“Obviously, our plans are still to go out and run the full season. I’d say every day we get closer and closer to that. I’d say it’s looking really good. I know (Robin Miller’s report) mentions 100% – I think we’re close to that. But, it’s not done until it’s done. So I’ll just keep focused on my job here this weekend.”

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Power tops final practice at Pocono

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LONG POND, Pa. – Team Penske’s Will Power topped final practice for tomorrow’s ABC Supply 500 from Pocono Raceway. Power’s best lap of 216.294 mph was turned late in the session and pipped teammate Simon Pagenaud for the top spot, making it a Team Penske 1-2 in final practice. Chip Ganassi Racing teammates Max Chilton and Tony Kanaan were third and fourth, the best of the Honda teams, while Helio Castroneves rebounded from his earlier qualifying crash to end the session in fifth, putting three Penske cars in the top five.

Of note: pole sitter Takuma Sato was 11th quickest and Ed Carpenter was 16th, Carpenter having missed qualifying as Ed Carpenter Racing made repairs to his No. 20 Fuzzy’s Vodka Chevrolet and missed the lineup time for pre-qualifying inspection by only a few minutes.

Also: Andretti Autosport’s No. 28 DHL Honda, usually piloted by Ryan Hunter-Reay, did not venture onto the track for final practice, with Hunter-Reay currently being evaluated at a local hospital following a qualifying crash.

Times are below. Tomorrow’s ABC Supply 500 begins at 2:00 p.m. ET on NBCSN.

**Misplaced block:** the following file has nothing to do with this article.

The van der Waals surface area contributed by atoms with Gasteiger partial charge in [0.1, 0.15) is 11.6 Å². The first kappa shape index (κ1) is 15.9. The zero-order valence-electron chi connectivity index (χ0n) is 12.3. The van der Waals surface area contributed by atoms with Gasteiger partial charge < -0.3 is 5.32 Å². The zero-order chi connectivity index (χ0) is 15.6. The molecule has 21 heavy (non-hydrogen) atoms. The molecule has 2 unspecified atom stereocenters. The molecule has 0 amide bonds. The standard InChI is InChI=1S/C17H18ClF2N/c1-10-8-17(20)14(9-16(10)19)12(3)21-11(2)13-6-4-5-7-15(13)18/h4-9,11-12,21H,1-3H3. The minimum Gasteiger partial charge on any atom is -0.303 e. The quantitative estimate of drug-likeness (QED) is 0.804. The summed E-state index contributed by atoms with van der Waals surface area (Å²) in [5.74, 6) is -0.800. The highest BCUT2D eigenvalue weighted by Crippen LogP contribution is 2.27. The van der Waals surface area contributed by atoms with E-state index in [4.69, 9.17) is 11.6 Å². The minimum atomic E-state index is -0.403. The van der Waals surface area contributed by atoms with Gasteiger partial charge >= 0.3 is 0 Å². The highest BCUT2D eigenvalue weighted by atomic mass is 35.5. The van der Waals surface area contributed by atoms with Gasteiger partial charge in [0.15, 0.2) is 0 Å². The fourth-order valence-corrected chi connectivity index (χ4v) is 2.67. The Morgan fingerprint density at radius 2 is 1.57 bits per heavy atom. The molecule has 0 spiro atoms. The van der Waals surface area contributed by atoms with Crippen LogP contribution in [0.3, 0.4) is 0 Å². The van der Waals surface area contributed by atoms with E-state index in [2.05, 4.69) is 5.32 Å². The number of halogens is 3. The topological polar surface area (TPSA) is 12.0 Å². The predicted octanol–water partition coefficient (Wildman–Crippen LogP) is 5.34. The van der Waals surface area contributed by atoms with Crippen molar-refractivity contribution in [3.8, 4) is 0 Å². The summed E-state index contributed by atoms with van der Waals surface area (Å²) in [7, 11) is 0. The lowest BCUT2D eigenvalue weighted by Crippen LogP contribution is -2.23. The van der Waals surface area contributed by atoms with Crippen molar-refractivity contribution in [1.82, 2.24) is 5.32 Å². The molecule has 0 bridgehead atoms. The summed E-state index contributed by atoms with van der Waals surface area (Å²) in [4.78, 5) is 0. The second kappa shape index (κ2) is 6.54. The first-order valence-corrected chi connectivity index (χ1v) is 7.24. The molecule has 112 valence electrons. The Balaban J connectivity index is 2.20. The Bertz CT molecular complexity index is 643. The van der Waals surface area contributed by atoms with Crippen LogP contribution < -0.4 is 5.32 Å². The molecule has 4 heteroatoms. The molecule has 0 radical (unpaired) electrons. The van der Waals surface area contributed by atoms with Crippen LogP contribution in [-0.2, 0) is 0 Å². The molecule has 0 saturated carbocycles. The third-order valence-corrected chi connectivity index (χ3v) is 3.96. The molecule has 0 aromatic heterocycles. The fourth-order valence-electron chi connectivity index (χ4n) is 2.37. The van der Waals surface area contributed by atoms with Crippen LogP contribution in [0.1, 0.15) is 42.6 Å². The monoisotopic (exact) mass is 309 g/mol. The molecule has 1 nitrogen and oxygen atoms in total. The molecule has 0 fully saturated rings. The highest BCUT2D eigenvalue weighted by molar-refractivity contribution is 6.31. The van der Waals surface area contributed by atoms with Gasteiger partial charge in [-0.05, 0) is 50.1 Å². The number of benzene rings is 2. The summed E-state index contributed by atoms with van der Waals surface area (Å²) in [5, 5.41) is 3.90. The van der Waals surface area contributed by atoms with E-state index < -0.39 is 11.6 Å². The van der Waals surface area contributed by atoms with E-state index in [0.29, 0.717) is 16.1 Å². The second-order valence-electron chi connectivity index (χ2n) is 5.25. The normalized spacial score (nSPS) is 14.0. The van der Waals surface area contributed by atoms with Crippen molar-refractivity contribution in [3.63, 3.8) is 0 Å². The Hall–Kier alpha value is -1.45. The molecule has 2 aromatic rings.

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Pagenaud ‘quite satisfied,’ if still agitated, with P2 on Pocono grid

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The close-but-no-cigar, always slightly overshadowed nature of defending Verizon IndyCar Series champion Simon Pagenaud’s 2017 season came to the fore again in Saturday’s qualifying session for Sunday’s ABC Supply 500 at Pocono Raceway (2 p.m. ET, NBCSN).

Pagenaud was on the verge of securing his second pole this season, and first on an oval since Iowa Speedway in July 2016, after knocking Charlie Kimball off the top spot.

But the driver of the No. 1 DXC Technology Team Penske Chevrolet got eclipsed by Takuma Sato, the final qualifier, right at the end to lose the pole and perhaps more critically, an additional point that went with it.

“(There’s) the word going through my mind and I’m not going to say it,” Pagenaud laughed in the post-qualifying press conference.

“Disappointing, of course. You can taste the win, and that’s what we’re all about. We’re racers. We want to win. I’m here to win, to be first, not to be second.

“In the meantime it’s a really good starting position. At the time it’s like gambling. You’re in the game and you feel like you could win, so it’s very exciting. That’s the roller coaster of racing in your life as a racer. It’s up and down, up and down your whole career. These moments are why I race. It’s happiness, satisfaction of doing the job.”

Pagenaud’s job satisfaction this year has come with his unrivaled consistency, if not outright pace, in defense of his 2016 title.

He leads the field with 10 top-five finishes in 13 races – no one else has more than seven – and he is the only driver to have completed all 1,738 laps of competition so far this year.

That underscores his consistency but it also reflects how much better his 2016 title-winning season was. He won five races last year to one so far this year (Phoenix), had eight poles (seven outright, one where he moved up a spot) last year to one this year, and has led only 133 laps this year – 116 of them at Phoenix.